Today, most consumer-driven companies are playing catchup in a rapidly changing world. We see mistakes made by their leaders and unexpected changes in companies’ strategic directions. The retail industry has suffered not only from badly thought-out decisions but also from the increasing pressure of online retailers.
While retail companies are trying to catch up and win back customers, I’ve decided to look at the issues from a leadership perspective. What has changed in the capabilities and skills of successful retail leaders? Who can turn things around? Who can be a future game-changer? Mark Cohen, professor at Columbia Business School and former CEO of Sears Canada, helped me with answers to these questions.
Lilia K. Staples: Let’s start with challenges. Today, in your mind, what are the top three issues of retailing leadership of large corporate enterprises?
Mark Cohen: Insuring that the entire organization is properly focused on the strategy of the company and its execution. (read more…)
I’ve been thinking a lot about wrecking balls lately, and no, not because of Miley Cyrus.
I’ve been thinking about wrecking balls because this year my company went through our own demolition. We took the momentum from a year of hard work and used the force of our collective strengths to deconstruct what we originally built and start all over again.
Sounds a little dramatic but it was the best decision we’ve ever made. Here’s why.
Anything worth building once is worth building again
When we first built 15Five — an employee-feedback platform that takes 15 minutes to write and 5 minutes to read — we dove in with the concept and figured out the other details as we went. We rapidly built our back-end technology and designed a UI to quickly get the idea out to the world to see how people would respond.
It wasn’t perfect, but it worked. (read more…)
Bill Swanson is North America CEO of Cartridge World, but he’s also the company’s global chief financial officer. I recently asked him how he came to hold both roles, how he balances and weighs those responsibilities, and how other companies might study a similar strategy and structure.
You have a finance background and came to Cartridge World as global CFO before adding the North America CEO role. What led to the decision to take on the second role, and how important was your background in that decision?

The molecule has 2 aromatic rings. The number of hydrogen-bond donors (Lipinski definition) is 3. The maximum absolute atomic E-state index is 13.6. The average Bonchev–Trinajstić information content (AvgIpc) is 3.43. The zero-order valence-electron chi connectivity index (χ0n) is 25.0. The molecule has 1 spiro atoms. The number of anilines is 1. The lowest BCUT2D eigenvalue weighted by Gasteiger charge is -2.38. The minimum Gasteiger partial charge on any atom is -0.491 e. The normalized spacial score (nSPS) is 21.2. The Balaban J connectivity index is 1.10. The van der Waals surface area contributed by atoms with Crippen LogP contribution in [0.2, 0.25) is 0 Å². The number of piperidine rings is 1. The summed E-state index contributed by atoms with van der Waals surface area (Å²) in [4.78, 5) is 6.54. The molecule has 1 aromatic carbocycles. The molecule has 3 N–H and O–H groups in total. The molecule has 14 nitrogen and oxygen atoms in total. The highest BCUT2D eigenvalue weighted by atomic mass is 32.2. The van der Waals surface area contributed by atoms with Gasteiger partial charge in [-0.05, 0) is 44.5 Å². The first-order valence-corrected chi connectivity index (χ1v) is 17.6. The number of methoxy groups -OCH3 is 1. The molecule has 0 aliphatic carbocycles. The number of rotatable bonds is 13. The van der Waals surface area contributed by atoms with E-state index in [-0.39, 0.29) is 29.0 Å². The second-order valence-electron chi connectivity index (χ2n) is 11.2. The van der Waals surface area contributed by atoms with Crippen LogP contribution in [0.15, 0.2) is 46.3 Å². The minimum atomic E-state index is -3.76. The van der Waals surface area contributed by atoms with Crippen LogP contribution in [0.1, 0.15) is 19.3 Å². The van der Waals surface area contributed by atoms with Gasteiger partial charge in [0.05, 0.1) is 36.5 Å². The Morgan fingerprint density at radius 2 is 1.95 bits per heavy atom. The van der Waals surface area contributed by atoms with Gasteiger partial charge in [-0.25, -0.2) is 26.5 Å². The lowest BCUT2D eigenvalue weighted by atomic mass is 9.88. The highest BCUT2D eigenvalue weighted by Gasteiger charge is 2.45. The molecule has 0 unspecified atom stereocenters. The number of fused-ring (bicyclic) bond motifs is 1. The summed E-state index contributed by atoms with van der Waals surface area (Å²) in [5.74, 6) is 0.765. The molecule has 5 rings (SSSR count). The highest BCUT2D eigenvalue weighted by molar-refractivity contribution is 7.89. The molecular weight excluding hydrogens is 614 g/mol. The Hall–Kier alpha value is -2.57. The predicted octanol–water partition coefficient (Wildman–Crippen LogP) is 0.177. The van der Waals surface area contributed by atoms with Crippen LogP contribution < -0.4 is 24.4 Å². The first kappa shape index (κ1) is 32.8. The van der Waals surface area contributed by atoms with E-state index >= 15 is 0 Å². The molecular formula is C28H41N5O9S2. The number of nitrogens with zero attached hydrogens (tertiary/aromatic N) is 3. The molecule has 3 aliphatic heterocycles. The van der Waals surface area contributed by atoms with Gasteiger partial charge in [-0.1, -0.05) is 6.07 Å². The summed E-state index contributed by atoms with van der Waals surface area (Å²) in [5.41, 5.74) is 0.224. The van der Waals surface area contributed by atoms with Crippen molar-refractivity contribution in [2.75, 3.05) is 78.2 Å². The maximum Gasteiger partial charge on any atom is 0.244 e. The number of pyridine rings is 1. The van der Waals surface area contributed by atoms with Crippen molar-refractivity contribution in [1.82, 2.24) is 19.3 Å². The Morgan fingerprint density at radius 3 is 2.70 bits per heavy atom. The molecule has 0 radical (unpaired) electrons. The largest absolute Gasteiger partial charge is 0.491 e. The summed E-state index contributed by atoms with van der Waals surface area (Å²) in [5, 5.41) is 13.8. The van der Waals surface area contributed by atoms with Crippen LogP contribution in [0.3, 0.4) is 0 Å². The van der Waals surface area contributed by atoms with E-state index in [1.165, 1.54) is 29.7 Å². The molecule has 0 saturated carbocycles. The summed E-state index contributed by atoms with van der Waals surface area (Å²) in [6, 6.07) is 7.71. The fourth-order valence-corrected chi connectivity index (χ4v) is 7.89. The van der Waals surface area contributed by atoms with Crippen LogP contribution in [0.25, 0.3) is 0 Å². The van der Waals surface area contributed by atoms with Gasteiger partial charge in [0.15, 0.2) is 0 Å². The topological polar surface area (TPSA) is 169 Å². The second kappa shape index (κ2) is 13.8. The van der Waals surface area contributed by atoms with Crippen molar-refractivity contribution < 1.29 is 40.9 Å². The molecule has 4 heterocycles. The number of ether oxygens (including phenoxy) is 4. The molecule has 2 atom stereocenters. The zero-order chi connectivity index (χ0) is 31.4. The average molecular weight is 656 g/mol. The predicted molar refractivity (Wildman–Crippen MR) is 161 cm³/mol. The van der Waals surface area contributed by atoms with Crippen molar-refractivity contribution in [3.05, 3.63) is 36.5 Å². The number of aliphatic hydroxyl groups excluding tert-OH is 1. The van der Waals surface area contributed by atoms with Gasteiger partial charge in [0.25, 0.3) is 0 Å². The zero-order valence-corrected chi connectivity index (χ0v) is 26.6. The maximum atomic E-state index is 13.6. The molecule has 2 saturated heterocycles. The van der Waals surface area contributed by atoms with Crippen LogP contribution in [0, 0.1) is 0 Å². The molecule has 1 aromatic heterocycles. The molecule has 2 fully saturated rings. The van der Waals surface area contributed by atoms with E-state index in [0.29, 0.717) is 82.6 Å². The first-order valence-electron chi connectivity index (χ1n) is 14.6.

Cartridge World needed new leadership after the company moved its North American headquarters from California to Illinois in 2011. I came aboard as global CFO in May 2011 before adding the North American CEO title a little more than a year later.
Prior to moving to Illinois, the Cartridge World system wasn’t working. We were creating negative cash flow and had far more expenses than were sustainable based on our revenue stream. (read more…)
What does your company stand for? Go ahead, look around you; check out the published mission or values statement. Take a moment to read it. Now do a gut check: what was your reaction? Did you feel positively connected to a meaningful purpose? Or did you disdainfully roll your eyes?
If it’s the latter, your company has a cultural congruence problem: the stated organizational values aren’t lining up with the reality of daily business decisions. And this means the leaders in your organization had better get to work closing that gap.
It’s easy for leaders to make statements like, “Our customer is No. 1” and “Safety first”; it’s a lot harder to turn those pronouncements into a reality. The reasons for a cultural congruence gap are many: financial pressures, regulatory issues, competing demands within the organization. Most leaders understand that making decisions incompatible with company values is counterproductive.
Still, they justify their actions with “Just this once” or “Our shareholders demand this.” It’s counter-productive, but they still get away with it. (read more…)